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Appendix C — Part 2, State Support for Technology in Education
Archived Information


Maine

Planning:

Several statewide planning efforts are underway.

Infrastructure/Regulation:

Maine's Interactive Television System links universities, community colleges, and high schools to provide distance learning courses across the state. The Maine Public Utilities Commission has approved a plan for developing a school and public library network allowing high-speed access to each of 1,000 facilities for Internet, e-mail, and other telecommunications projects. The cost will be born by NYNEX as a result of a $20 million overcharge settlement. The first phase of this five-year project begins in April 1996 with the formation of an oversight board.

Funding:

The governor signed legislation in July 1995 that authorizes a general bond fund issue for $15 million to establish a distance learning network. The bond referendum was approved by voters in November 1995. The funds will be made available after July 1, 1996. The funds will provide the equipment to connect to the network, but not the monthly line charges. Of note, school districts are required to develop a plan for use of the network to participate.


Maryland

Planning:

In January 1995, the statewide Maryland Plan for Technology in Education was accepted by the Maryland State Board of Education. It is now providing the basis for planning and decision-making related to technology in education at the state level and, in many cases, at the local school system level as well. A committee on technology in education has been established to provide direction to and support the implementation of all the Technology Plan activities. The committee is chaired by representatives from all stakeholder groups throughout the state. As called for in the plan, a statewide technology inventory has been completed for each school in Maryland and results are now being compiled.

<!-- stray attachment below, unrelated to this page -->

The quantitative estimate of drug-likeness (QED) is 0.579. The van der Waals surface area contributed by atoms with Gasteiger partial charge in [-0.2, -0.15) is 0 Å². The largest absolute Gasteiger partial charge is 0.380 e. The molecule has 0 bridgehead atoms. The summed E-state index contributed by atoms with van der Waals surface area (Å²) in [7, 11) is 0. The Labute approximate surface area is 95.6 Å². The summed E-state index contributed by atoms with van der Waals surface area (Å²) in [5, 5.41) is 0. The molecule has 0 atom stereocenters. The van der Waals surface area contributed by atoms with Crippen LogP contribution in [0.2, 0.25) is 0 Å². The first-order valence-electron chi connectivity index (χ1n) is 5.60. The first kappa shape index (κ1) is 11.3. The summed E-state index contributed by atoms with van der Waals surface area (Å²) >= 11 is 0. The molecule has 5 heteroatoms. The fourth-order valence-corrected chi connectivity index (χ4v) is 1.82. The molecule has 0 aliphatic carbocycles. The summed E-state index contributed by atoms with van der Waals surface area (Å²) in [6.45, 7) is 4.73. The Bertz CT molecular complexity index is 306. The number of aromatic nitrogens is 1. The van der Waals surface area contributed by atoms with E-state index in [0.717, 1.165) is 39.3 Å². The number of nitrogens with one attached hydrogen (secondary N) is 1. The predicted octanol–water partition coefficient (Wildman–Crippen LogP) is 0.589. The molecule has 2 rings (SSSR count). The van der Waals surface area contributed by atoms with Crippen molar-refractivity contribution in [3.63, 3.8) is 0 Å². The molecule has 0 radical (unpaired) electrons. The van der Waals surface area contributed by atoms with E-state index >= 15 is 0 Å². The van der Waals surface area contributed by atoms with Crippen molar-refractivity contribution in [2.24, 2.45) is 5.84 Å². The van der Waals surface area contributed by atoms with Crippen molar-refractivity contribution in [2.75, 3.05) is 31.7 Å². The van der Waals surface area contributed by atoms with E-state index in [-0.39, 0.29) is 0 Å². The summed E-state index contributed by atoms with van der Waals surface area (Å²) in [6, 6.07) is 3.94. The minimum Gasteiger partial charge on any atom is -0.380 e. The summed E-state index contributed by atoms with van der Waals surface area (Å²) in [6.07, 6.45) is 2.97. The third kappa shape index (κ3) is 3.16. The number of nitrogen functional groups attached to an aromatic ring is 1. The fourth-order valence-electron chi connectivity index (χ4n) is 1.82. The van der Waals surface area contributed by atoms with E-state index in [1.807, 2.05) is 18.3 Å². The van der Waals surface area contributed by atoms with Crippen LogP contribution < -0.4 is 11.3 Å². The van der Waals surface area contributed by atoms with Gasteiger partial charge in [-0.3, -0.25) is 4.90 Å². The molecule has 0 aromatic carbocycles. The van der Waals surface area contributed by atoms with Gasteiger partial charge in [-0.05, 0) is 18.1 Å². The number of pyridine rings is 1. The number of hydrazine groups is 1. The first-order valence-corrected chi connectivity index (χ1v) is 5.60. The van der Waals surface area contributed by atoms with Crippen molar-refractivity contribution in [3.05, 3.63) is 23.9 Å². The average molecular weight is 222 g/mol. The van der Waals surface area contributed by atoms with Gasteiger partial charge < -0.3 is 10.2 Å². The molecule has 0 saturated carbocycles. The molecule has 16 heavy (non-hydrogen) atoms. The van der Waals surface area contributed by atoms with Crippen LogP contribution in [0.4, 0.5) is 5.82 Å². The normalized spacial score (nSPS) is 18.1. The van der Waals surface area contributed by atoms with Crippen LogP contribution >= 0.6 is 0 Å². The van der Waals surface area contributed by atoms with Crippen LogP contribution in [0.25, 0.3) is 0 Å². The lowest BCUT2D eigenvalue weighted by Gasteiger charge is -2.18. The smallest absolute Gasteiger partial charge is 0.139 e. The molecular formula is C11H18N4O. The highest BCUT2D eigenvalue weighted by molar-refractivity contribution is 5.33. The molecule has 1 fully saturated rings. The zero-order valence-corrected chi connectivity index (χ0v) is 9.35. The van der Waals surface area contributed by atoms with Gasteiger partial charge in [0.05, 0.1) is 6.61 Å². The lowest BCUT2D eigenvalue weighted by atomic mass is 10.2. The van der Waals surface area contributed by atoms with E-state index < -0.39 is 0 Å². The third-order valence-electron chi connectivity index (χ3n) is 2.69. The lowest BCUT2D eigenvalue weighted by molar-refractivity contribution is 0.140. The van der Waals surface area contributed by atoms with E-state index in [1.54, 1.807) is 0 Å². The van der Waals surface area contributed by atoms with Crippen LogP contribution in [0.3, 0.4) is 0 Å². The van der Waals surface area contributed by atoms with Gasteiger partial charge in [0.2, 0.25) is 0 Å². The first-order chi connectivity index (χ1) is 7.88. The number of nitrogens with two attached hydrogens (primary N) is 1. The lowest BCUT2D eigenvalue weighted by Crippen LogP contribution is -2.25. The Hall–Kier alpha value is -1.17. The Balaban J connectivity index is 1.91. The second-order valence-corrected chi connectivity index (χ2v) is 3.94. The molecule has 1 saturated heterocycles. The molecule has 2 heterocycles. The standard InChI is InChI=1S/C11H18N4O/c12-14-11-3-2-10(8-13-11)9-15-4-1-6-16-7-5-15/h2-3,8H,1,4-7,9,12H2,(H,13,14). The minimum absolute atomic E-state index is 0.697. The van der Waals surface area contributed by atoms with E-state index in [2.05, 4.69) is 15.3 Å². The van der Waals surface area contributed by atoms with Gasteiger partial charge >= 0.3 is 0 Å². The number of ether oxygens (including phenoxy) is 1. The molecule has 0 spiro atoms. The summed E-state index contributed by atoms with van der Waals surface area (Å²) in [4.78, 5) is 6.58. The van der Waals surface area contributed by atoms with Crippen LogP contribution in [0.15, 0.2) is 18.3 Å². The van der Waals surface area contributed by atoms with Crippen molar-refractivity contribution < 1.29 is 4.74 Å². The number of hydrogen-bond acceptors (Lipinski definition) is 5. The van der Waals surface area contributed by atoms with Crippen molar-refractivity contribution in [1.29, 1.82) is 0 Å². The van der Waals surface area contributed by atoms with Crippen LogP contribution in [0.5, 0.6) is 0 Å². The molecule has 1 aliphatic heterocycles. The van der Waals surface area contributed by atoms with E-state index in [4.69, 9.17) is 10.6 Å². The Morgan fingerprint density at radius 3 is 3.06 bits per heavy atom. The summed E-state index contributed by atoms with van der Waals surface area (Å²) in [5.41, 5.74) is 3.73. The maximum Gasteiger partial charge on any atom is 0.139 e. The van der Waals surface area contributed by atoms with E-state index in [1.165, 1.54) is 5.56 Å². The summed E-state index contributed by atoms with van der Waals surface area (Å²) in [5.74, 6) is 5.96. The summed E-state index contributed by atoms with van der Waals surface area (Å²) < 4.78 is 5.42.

Infrastructure/Regulation:

The Bell Atlantic Network provides full-motion, interactive video and audio for up to four locations simultaneously. Bell Atlantic agreed to donate classroom equipment for 270 schools, community colleges, universities, and cultural institutions in Maryland. Each site, however, must pay very high long-distance fees for statewide broadcast. At this time, the network cannot be used for data transfer. A state information technology board is currently investigating options for setting up a true statewide network infrastructure that will handle voice, video, and data efficiently throughout the state.

Funding:

The governor in his FY97 budget has proposed a multiple-year initiative that would provide schools in Maryland with a complete wiring distribution system and some hardware, software, and funds for staff training in order to connect classrooms to information and communication resources. This budget request will be considered by the state legislature in 1996.


Massachusetts

Planning:

Massachusetts completed a comprehensive study for educational technology in 1994 known as Mass Ed Online. The state has started implementing two educational technology initiatives: (1) Upgrading the existing education network into a statewide client server network with full access to the Internet (Mass Ed Online LearnNet - MEOL). The state is advocating for a distributed network system with MEOL as the statewide network backbone. (2) Working with schools in developing local technology plans to support education reform. Plans will include the use of technology for teachers and students in curriculum; professional development in educational technology; use of technology in administration; capital expenditures; and other areas. All technology initiatives are integrated as line-item initiatives in the state's five-year (80-initiative) master plan that includes five-year state appropriations projections.

Funding: